Argued February 5, 1951 —
Decided April 24, 1951.
On an appeal from the Superior Court, Chancery Division.
Before Judges FREUND, PROCTOR and ROGERS.
Mr. Lionel P. Kristeller argued the cause for the plaintiff-respondent ( Mr. Jay F. Dailey, attorney).
Mr. Louis J. Cohen argued the cause for the defendant-appellant ( Messrs. Cohen, Klein Rosenbaum, attorneys; Mr. Martin D. Cohen, on the brief).
Mr. Samuel F. Penza argued the cause pro se.
Cause remanded to Superior Court, Chancery Division, for further proceedings in accordance with opinion.
This appeal involves the custody of Laurie Elizabeth Jackson, an infant, born on August 22, 1947. The judgment awards custody to the mother and provides that the defendant father "may visit said child at the home of the plaintiff with whom the said child resides on Wednesday of each week at 5 P.M., for the period of one (1) hour thereafter, and on Saturday of each week between the hours of 10 o'clock in the forenoon and 12 Noon. * * *"
The trial court in its opinion determined that the plaintiff was a fit and proper person to have custody of the child, and said, "This finding makes it unnecessary for me to consider whether and to what extent the testimony respecting the allegations made as to the defendant are true or untrue, since I do not see any basis upon which this would affect the ultimate decision which I make herein." Accordingly, the court did not find the defendant to be an unfit person, thereby warranting the inference that he, too, is a fit and proper person.
For the purposes of this opinion, it is unnecessary to detail the various unfortunate episodes between the parties which resulted in their separation and the custody proceeding. Our examination of the record leads to the conclusion that both the father and the mother are fit and proper persons to have custody. Therefore, the provision of the judgment of the trial court severely restricting the father's right of visitation is erroneous.
"Neither father nor mother has a greater right than the other to the custody of their child, and in a contest between them, the happiness and welfare of the child is the determining factor. R.S. 9:2-4. Richards v. Collins, 45 N.J. Eq. 284 ( E. A. 1889); Lippincott v. Lippincott, 97 N.J. Eq. 517 ( E. A. 1925); In re R.L., 137 N.J. Eq. 271 , (Jayne, V.C., 1945). Children of tender years are not awarded to the mother because of any rule of law, but only because in fact the mother will usually take better and more expert care of a small child than can the father. But the problem in every case is the same, What will promote the happiness and welfare of the child?" Seitz v. Seitz, 1 N.J. Super. 234 ( App. Div. 1949).
Here, the mother is better able to care for the infant, and the custody should remain with her. The father being employed, his opportunity to visit the child is necessarily limited to those times when he is not working. Consistent with the paramount concern for the welfare of the child, reasonable limitations upon the right of visitation are justified, but to confine the father to an hour on Wednesday from 5 to 6 P.M. and two hours on Saturday from 10 A.M. until noon is rather harsh. In Bierck v. Bierck, 123 A. 537 ( Ch. 1923), not officially reported, the late Vice-Chancellor Leaming said: "A court always determines that, whenever custody is awarded to a parent, the other parent shall not only be privileged to see the children at all times, but shall be encouraged by the parent custodian in seeing them as freely, as fully, as often, and as long as possible, and in a manner best suited to the encouragement of mutual affection."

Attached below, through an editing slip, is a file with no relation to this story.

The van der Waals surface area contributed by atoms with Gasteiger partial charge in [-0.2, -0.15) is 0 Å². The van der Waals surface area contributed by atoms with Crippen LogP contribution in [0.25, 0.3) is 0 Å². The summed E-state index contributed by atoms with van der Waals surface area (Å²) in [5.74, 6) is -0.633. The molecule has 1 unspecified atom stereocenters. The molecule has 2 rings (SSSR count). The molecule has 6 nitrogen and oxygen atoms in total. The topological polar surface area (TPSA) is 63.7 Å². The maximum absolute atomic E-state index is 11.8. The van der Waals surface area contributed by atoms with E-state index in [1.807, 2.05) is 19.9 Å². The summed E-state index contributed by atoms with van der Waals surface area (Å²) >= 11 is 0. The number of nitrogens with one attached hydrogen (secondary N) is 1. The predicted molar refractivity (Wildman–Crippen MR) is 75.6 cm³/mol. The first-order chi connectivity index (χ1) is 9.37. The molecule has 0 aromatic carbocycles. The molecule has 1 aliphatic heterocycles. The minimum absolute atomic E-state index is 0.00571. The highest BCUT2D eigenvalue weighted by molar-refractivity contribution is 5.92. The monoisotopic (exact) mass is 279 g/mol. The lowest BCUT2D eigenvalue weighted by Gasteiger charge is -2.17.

In Turney v. Nooney, 5 N.J. Super. 392 ( App. Div. 1949), the court was concerned with a boy six years of age. Judge Jacobs said: "However, in promoting the child's welfare, the court should strain every effort to attain for the child the affection of both parents rather than one. * * * We believe that, rather than decreasing the father's right of visitation, the proper direction may well be toward increasing it. * * * In any event, it is not our purpose to fix the precise times of visits or partial custody; that should be left to the advisory master whose intimate supervisory control will continue and permit, if necessary, frequent changes designed to ensure the result that the child will have the love and consortium of both parents."
Here, the child is less than four years old. As a practical matter, her extreme youth probably precludes any extended visitation by her father at this time. However, we are of the opinion that the advisory master, always with a view to the best interests and welfare of the child and the desirability of the consortium of both parents, should consider granting to the father the right to take the child with him from the home of the mother, for the afternoon, for the day, and, when she is older, for the weekend. Willis v. Willis, 118 A. 333 ( Ch. 1922).
The appellant does not dispute the right of the court to award a counsel fee in a proceeding over the custody of a child, nor the amount allowed in this case. But he argues that the award was unwarranted because allegedly the wife who brought the proceeding deserted her husband. We see no merit in this point. Rule 3:54-7 (a) authorizes the allowance of counsel fees in a matrimonial action "to be paid by any of the parties to the action, charging, if it deems it to be just, any party successful in the action. * * *" Rule 3: 82 (b) prescribes that the term "matrimonial actions" includes "all actions brought under the parens patriae jurisdiction for the custody of infants." Seitz v. Seitz, 6 N.J. Super. 65 ( App. Div. 1949). The court having in its discretion made an allowance it deemed just, it will not be disturbed.
The cause is remanded to the Chancery Division for further proceedings respecting the defendant's right of visitation, in accordance with this opinion.